Inverted bow

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Well intervention vessel Sarah with X-bow.
Bourbon Orca in 2012.

In ship design, an inverted bow is a ship's or large boat's bow whose farthest forward point is not at the top. The result may somewhat resemble a submarine's bow. Inverted bow maximizes the length of waterline and hence the hull speed.

Inverted bows were popular on battleships and large cruisers in the early 20th century. They fell out of favour as they were very wet on high speeds and heavy seas, but have made a comeback on modern ship design.



The luxury motor yacht M/Y "A" has an inverted bow.

Ulstein X-bow[edit]

The Ulstein X-bow [1] is an inverted ship's bow designed by Ulstein Group to improve handling in rough sea, and to lower fuel consumption by causing less hydrodynamic drag.[2] It is shaped somewhat like a submarine's bow.

As of 2013, more than 70 X-Bow vessels have been ordered, of which close to 50 are in operation.[3]

The Bourbon Orca, design AX104 is an Ulstein A-Series Anchor Handling Tug Supply vessel, built for Bourbon Offshore Norway, and was the first ship built with the Ulstein X-bow[4] in 2006. The operator claims that the design achieves higher speed and a calmer motion in rough seas.[5]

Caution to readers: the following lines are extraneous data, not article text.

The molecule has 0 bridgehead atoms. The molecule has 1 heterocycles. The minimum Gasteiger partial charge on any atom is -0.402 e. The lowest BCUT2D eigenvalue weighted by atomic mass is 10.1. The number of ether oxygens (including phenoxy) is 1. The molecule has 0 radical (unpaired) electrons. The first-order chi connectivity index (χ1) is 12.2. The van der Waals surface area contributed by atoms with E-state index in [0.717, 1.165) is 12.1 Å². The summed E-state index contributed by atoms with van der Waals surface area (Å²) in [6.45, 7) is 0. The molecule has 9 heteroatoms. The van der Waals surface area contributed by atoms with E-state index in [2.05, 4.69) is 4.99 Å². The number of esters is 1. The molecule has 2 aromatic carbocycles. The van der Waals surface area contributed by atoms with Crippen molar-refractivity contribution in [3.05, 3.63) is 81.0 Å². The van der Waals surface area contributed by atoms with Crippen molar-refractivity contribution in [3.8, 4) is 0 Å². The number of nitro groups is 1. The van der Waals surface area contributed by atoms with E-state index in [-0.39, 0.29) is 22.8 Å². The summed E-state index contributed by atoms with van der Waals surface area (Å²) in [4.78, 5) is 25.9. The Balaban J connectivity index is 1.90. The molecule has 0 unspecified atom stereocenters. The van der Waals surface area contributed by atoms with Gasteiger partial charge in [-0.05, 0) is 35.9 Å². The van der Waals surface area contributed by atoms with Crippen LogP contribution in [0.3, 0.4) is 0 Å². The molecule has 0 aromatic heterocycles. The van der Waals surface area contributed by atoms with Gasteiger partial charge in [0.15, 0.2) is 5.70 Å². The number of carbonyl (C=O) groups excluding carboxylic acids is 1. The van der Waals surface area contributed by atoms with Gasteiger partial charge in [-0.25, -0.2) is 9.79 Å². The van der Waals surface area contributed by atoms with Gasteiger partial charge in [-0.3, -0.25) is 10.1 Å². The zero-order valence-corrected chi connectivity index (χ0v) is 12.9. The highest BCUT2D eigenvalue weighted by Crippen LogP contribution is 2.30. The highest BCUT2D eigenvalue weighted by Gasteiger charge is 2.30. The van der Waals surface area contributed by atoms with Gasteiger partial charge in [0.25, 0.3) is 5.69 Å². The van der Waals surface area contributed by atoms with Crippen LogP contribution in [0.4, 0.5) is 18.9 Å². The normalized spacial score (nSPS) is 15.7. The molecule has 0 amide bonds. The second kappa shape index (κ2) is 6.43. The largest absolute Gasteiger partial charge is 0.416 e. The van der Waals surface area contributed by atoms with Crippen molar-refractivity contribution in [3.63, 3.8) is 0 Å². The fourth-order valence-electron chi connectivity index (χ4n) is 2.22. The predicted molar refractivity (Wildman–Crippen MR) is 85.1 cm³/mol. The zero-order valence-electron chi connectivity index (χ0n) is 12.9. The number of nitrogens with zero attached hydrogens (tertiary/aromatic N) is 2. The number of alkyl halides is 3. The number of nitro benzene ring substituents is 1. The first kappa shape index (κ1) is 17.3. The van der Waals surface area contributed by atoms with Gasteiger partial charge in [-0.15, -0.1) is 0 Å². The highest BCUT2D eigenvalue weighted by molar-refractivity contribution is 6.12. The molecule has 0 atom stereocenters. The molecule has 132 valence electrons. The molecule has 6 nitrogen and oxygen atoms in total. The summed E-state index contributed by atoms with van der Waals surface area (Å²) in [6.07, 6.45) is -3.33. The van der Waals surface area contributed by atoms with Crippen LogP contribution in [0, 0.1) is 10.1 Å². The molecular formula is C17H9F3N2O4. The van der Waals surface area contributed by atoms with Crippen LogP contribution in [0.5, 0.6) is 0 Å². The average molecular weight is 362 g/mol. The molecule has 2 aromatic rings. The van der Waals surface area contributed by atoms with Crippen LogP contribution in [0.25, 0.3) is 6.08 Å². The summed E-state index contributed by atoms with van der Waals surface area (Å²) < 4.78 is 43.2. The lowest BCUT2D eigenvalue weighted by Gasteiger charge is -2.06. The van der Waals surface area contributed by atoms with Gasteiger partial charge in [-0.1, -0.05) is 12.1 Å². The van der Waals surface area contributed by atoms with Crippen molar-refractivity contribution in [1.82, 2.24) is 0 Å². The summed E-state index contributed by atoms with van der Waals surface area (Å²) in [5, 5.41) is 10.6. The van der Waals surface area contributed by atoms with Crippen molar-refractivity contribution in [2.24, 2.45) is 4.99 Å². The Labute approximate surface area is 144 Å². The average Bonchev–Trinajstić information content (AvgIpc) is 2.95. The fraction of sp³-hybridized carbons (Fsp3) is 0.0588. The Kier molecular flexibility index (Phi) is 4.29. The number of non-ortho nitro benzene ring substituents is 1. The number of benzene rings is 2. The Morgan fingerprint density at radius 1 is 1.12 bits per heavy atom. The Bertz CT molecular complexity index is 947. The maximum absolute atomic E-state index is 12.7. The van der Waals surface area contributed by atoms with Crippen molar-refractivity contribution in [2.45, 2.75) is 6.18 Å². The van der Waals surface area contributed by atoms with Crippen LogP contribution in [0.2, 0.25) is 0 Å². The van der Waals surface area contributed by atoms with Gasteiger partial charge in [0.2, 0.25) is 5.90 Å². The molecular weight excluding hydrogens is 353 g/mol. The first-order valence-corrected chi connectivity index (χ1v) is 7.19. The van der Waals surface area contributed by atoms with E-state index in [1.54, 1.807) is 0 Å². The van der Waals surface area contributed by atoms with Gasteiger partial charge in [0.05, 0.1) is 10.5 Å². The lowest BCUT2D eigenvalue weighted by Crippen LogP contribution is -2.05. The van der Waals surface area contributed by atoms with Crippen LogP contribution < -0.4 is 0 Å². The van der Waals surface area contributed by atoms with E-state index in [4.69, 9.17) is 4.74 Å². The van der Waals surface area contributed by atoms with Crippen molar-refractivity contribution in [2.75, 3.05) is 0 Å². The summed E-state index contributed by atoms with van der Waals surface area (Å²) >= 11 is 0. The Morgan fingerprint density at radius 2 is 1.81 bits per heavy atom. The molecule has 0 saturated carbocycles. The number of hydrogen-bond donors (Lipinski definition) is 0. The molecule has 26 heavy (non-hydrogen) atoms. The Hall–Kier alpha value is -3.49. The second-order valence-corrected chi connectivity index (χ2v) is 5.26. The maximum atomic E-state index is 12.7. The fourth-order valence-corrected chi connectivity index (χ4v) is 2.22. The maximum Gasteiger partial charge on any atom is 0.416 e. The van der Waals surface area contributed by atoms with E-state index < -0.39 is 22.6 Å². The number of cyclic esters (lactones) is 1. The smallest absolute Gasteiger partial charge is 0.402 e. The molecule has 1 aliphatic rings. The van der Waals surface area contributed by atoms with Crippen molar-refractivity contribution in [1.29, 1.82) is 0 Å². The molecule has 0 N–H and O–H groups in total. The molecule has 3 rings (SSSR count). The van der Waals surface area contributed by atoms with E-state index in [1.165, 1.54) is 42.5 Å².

Zumwalt-class destroyer[edit]

The bow of the new Zumwalt-class guided missile destroyer for the US Navy is also inverted.

See also[edit]


  1. ^ Dagens Næringsliv, November 15, 2008,p.24
  2. ^ Five (TV channel) television program Megastructures, 12.45 to 1.45 pm Friday 29 January 2010
  3. ^ Ulstein X-BOW® five years – overwhelming response from users ShipPedia, 22 December 2010. Accessed: 11 March 2011.
  4. ^ Naval architect Royal Institution of Naval Architects 2003
  5. ^ A series of four Ulstein designed inverted bow PSV vessels page 16-17 Bourbon (company), 24 June 2010. Accessed: 11 March 2011.

External links[edit]